Dozens of people who were held in Canada’s immigration detention facilities have been released over the last week as advocates and lawyers have called for their release amid the COVID-19 pandemic.
According to data obtained from the Canada Border Services Agency (CBSA) by Global News, the total number of immigration detainees held in all three of Canada’s immigration holding centres dropped to 64 as of April 1 from 98 on March 25.
There are three immigration holding centres in Canada: one in Laval, Que., one in Toronto, and one in Surrey, B.C. However, hundreds of immigration detainees are held in provincial jails across the country — sometimes indefinitely.
The Toronto immigration holding centre, which has 198 beds, had the biggest drop in detainees, dropping to 21 detainees on April 1 from 41 on March 25. The Laval centre, which has 109 beds, went from 48 detainees to 35. And the Surrey centre went from having nine to eight in that timespan. CBSA said that no minors were in the facilities on those dates.
Earlier this week, TVO reported that an employee at the Toronto centre tested positive for COVID-19 and has been in isolation since March 18. So far, no detainees are confirmed to have contracted COVID-19.
A number of legal and advocacy groups have been calling for the release of people in immigration detention “unless they pose a danger to the public.” Canada’s immigration law allows CBSA officers to detain foreign nationals if they believe the person is unlikely to appear for an immigration proceeding like a hearing, if the person is deemed a threat to public safety, or if the person’s identity is under question.
Jenny Jeanes, the detention coordinator with Action Refugies, an NGO that works with people detained in the Laval immigration holding centre, said that she’s pleased that people are being released, and that the COVID-19 pandemic makes the situation even more urgent. She said that even more detainees at Laval have been released since April 1.
“If people are released, it’s either because whatever issues there were that were leading them to be detained are resolved. So that’s been the case for some people. Some people were released in the past days because their identity was confirmed, (and) they were able to get the information that the CBSA needed to confirm their identity.”
Last month, detainees at the Laval centre started a hunger strike after sending a petition to the federal ministers of public safety and immigration, asking to be released from the centre over fears of contracting the virus in the facility.
Jeanes said that the hunger strike there was suspended earlier this week “but the distress of those inside has not ended.” Though her group previously conducted visits and work inside the centre multiple times a week, she and her colleagues recently moved to conducting their work remotely because of COVID-19, and have been communicating with Laval detainees over the phone.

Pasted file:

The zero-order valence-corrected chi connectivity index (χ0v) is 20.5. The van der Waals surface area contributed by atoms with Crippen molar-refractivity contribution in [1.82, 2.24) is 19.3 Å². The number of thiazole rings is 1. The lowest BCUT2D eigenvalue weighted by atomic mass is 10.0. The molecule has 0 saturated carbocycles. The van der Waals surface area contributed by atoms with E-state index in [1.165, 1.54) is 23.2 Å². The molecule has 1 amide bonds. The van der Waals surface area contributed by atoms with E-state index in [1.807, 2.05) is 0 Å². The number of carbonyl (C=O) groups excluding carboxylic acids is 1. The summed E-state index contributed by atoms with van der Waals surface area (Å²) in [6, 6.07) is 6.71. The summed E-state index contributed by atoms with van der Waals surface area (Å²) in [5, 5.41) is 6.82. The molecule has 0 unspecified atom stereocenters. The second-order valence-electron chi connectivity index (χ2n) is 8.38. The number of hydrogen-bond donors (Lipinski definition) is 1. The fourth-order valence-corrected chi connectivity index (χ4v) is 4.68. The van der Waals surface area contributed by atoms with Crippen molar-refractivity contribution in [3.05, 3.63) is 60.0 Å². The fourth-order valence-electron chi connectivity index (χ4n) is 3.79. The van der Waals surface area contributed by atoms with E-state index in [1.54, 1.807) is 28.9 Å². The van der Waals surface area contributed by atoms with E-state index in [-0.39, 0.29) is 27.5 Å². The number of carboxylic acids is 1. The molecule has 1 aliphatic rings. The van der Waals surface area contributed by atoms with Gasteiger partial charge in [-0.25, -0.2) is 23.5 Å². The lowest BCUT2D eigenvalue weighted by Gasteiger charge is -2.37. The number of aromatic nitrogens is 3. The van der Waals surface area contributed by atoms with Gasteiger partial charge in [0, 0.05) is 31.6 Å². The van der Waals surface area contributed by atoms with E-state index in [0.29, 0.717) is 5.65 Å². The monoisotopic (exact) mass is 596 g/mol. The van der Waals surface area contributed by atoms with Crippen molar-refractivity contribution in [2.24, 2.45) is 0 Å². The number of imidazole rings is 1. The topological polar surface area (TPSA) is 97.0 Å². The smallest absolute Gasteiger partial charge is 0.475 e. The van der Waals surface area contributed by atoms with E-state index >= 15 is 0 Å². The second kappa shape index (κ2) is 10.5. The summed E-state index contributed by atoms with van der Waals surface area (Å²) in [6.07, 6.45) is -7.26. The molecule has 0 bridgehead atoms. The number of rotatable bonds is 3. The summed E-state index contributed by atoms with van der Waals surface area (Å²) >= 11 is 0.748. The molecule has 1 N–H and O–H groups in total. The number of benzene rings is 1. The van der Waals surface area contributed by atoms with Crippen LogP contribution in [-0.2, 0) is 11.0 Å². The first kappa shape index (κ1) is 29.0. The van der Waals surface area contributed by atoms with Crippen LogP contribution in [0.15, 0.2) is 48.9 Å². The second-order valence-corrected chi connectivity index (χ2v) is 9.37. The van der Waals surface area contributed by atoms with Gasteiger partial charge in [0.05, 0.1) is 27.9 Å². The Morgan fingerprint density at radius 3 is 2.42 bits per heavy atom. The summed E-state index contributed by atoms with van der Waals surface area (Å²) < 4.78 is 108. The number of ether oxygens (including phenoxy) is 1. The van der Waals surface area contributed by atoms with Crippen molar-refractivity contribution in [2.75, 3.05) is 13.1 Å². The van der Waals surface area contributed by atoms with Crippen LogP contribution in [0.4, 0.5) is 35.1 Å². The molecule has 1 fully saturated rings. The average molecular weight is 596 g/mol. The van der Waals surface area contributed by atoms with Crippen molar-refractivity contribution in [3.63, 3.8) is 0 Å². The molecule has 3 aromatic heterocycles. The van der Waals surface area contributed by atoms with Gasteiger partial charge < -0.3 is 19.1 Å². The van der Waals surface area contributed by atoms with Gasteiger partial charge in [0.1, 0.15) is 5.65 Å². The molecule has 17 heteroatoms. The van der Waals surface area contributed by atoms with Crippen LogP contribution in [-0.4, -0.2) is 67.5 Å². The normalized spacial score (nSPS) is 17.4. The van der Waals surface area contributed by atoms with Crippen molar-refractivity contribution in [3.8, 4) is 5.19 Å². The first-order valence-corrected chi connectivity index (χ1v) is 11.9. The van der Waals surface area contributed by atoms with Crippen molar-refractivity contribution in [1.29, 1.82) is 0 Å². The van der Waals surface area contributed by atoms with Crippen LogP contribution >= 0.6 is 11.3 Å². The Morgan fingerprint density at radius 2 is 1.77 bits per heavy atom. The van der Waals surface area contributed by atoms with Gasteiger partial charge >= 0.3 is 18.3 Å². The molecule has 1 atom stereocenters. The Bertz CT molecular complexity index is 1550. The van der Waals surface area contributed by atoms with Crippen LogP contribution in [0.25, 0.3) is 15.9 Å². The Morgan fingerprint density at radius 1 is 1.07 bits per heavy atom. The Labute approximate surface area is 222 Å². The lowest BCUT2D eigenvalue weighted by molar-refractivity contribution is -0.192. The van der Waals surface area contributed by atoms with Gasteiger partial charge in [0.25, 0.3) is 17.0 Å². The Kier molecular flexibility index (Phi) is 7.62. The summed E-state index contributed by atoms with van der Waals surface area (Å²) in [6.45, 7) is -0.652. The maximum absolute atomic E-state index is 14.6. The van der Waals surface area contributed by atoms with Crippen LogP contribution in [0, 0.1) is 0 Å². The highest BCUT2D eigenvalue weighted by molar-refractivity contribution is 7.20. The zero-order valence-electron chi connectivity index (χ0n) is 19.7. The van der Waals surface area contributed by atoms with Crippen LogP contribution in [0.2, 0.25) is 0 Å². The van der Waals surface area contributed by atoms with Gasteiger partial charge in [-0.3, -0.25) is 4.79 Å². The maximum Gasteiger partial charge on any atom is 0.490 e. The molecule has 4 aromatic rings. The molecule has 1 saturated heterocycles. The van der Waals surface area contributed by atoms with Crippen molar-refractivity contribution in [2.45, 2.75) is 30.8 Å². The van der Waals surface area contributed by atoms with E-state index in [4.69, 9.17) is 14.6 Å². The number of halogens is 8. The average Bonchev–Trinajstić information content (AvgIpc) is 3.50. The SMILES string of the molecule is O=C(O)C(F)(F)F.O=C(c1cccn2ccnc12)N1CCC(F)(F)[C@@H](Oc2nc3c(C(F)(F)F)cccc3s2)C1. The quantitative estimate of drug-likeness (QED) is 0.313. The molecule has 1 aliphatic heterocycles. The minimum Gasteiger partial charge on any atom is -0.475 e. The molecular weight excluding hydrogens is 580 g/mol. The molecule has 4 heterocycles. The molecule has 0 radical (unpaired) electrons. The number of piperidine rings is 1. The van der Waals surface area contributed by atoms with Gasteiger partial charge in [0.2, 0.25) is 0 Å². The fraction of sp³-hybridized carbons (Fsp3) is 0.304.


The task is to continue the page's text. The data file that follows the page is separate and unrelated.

“I’ve had people hang up in tears, sobbing with me on the phone this week because they see other people getting released. But they know that that doesn’t mean that they’re going to be released and they’re scared,” Jeanes said.
“At the best of times, detention can create anxiety, depression and other negative mental health effects. And I think right now, everybody, we’re all under strain. And so imagine that you’re in detention. It’s that much worse.”
“As this situation is fluid and evolving rapidly, the CBSA is continuing to closely monitor and assess the state of those in detention. All options are being considered at this time,” a CBSA spokesperson said in an email. “As always, should a detainee in CBSA care be seriously ill and in need of immediate medical attention, they would be referred to the appropriate local or emergency health authority for medical assessment without delay.”
Last week, Legal Aid Ontario said on its website that it was expanding its detention review hearing representation services for immigration detainees.
“We are pleased that in many cases CBSA is cooperating with detainees and their counsel to develop viable safe release plans; we think all involved recognize the personal and public health issues raised by detention during a pandemic,” Alyssa Manning, manager of Legal Aid Ontario’s immigration detention duty counsel project, said in a statement to Global News.
According to CBSA data, around 7,706 people were held in immigration holding centres in Canada last year, and around 2,249 people were detained by CBSA and held in provincial jails. The average time spent in detention was around 12 days.
On Friday, Prime Minister Justin Trudeau was asked why civil servants are still going into work at places like immigration detention facilities when that could increase the risk of spreading COVID-19 to those held in the facilities and among employees and their families.
“We’re going to continue to ensure that essential services get done. Wherever possible, civil servants are encouraged to work remotely from home. We know there are significant things that need to be worked on to deliver for Canadians, to keep Canadians safe at this particular time,” Trudeau said.
When asked whether the federal government would be releasing non-violent offenders in general, Trudeau said that “action has been taken” and that the government has been working with Corrections Canada and “detention facilities of all types” to reduce the vulnerability to the spread of COVID-19.
“We continue to look at other measures that can be taken and we will take those measures in due course.”